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One of the most important factors in a counselor being able to help a client is developing a sense of trust. The relationship between a client and counselor begins with an agreement of confidentiality. This agreement stipulates that the counselor will not divulge information of any kind to anyone else. There can be severe consequences to professionals that violate the code of confidentiality.
Duty to Warn
There are three specific situations when it is actually a counselor's legal responsibility to break confidentiality and go to authorities: when child abuse is suspected, when elder abuse is reported and if someone's life (whether it be the patient, counselor or someone else) is at immediate risk. Before anyone starts treatment, they are typically informed of these scenarios, however, these situations still arise. In these scenarios, counselors will usually let someone know that they are going to be releasing information so that they have a chance to go to authorities themselves.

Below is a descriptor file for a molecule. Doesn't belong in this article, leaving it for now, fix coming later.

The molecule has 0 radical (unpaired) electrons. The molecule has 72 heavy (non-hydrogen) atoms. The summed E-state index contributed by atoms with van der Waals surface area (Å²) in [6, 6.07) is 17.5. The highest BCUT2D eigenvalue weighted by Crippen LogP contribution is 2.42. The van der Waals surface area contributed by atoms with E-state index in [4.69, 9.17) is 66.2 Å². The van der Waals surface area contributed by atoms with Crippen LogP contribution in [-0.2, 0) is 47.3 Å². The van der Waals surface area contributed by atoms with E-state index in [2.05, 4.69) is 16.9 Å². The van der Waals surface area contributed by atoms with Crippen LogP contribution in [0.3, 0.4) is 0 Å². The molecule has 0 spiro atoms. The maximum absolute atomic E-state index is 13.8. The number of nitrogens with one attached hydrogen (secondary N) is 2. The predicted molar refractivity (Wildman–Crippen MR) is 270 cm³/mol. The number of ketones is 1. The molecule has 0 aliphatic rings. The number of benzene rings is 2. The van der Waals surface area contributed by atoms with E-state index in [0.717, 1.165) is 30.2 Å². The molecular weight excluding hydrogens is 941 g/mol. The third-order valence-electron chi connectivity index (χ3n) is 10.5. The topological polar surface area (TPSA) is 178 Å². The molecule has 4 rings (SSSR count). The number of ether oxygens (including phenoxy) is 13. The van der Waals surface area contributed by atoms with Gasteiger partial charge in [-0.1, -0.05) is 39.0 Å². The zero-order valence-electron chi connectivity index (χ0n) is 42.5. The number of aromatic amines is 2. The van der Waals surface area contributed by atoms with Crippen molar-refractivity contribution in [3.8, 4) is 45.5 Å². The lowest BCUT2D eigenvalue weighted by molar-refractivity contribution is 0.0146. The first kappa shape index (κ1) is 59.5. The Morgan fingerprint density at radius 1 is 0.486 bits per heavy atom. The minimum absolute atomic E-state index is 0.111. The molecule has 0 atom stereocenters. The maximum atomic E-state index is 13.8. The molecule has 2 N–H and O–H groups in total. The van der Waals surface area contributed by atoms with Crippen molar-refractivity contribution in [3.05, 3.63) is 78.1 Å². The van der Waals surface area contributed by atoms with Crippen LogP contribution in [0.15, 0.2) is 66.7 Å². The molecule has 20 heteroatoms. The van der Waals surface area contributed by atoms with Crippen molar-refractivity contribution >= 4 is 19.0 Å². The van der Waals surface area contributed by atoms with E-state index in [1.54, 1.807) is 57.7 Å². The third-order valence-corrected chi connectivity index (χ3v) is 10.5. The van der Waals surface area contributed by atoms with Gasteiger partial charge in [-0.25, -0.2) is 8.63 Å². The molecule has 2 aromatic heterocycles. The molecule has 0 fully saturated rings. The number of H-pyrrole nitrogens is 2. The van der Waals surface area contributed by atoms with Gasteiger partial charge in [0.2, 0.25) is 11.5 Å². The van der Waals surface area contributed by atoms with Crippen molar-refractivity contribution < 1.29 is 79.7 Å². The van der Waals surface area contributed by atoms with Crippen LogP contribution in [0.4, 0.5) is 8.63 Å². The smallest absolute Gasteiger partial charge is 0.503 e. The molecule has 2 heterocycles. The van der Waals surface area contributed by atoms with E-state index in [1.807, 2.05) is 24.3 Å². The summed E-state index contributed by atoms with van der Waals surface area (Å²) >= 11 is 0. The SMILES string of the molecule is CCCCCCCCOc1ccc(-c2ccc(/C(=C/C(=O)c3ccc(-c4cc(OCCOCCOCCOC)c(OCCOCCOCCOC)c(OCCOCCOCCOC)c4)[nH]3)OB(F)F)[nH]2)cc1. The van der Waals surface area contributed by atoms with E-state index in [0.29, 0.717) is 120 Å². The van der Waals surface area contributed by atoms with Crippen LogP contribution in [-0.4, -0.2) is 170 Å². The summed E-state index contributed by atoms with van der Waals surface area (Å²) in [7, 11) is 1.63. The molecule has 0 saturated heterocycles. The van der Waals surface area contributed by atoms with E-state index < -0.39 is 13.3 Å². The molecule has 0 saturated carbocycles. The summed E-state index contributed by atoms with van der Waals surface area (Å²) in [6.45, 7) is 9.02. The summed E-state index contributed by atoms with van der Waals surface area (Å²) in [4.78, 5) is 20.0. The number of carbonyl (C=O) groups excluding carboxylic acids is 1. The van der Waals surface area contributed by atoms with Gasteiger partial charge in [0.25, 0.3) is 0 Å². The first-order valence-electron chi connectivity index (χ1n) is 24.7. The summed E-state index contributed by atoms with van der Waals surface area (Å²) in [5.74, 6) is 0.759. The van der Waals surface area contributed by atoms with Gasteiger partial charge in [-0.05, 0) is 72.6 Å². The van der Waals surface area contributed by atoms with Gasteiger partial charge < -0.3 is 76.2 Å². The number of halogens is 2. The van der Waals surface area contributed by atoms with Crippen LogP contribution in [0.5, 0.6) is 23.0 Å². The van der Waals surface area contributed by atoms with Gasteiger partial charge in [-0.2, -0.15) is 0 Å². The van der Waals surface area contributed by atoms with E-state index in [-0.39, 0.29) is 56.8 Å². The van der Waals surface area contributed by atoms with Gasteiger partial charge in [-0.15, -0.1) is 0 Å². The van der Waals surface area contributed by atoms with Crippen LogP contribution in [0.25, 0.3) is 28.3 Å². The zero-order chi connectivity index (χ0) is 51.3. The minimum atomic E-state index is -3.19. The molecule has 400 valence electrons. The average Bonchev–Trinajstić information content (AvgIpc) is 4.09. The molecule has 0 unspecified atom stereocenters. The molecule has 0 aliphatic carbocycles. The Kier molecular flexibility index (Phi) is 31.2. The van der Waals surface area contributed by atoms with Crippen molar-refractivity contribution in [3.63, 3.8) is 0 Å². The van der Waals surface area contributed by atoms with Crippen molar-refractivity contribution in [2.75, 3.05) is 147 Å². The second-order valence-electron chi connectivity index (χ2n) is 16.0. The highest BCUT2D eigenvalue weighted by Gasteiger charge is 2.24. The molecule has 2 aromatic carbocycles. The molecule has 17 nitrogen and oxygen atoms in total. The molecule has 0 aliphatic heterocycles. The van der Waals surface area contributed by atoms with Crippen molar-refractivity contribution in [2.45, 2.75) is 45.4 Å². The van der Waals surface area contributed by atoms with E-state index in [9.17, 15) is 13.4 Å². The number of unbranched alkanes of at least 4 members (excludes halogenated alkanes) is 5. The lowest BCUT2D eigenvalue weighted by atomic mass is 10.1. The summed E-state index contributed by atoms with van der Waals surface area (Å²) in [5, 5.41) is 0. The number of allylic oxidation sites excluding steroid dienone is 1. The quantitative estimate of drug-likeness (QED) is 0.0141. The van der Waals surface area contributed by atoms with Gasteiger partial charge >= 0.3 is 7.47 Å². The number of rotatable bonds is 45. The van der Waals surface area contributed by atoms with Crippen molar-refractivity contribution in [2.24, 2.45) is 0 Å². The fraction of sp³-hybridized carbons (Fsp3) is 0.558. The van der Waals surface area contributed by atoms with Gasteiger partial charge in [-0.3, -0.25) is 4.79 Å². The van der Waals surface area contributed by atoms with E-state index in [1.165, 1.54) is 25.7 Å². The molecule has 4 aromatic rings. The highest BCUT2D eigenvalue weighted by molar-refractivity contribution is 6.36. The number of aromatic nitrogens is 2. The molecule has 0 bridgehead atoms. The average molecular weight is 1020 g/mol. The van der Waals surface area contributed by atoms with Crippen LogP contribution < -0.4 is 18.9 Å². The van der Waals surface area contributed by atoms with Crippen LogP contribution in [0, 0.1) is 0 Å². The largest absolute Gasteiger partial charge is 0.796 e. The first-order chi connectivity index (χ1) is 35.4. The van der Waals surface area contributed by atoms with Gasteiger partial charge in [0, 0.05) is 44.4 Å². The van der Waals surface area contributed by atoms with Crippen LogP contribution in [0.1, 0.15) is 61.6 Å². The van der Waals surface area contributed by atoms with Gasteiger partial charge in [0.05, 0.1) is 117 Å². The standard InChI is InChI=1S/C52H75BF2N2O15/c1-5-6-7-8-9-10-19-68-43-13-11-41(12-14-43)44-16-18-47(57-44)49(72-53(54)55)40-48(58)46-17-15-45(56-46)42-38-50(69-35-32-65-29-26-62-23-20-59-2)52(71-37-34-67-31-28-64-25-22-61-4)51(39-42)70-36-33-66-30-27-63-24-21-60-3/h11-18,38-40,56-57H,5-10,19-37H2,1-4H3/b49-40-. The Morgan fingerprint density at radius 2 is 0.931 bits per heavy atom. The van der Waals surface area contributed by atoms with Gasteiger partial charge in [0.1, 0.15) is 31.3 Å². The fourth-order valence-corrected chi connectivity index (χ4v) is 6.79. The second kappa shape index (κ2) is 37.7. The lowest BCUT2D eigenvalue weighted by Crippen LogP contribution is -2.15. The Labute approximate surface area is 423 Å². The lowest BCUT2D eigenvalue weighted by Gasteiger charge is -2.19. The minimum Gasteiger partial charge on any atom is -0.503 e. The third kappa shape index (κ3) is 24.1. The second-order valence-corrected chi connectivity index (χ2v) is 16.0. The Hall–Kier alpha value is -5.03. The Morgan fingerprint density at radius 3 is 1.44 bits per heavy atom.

Loss of Trust
If a client finds out that you have told someone else about their situation, they will likely no longer trust you. That loss of trust can ruin the relationship that you have established with the client and could jeopardize the progress you have made with him.
Loss of Job
In addition to the restrictions placed on working professionals by the American Counseling Association, agencies will place their own rules and regulations on their employees. If you are employed with an agency and you breach confidentiality, you may be fired as a result of your failure to follow company procedure. If you own your own practice, word may spread that you are not trustworthy and you could lose future business.
By breaching confidentiality with a client, you expose yourself to several different legal issues. The client may sue you for financial or emotional damage as a result of you exposing their information. You may also be at risk for losing your license to practice.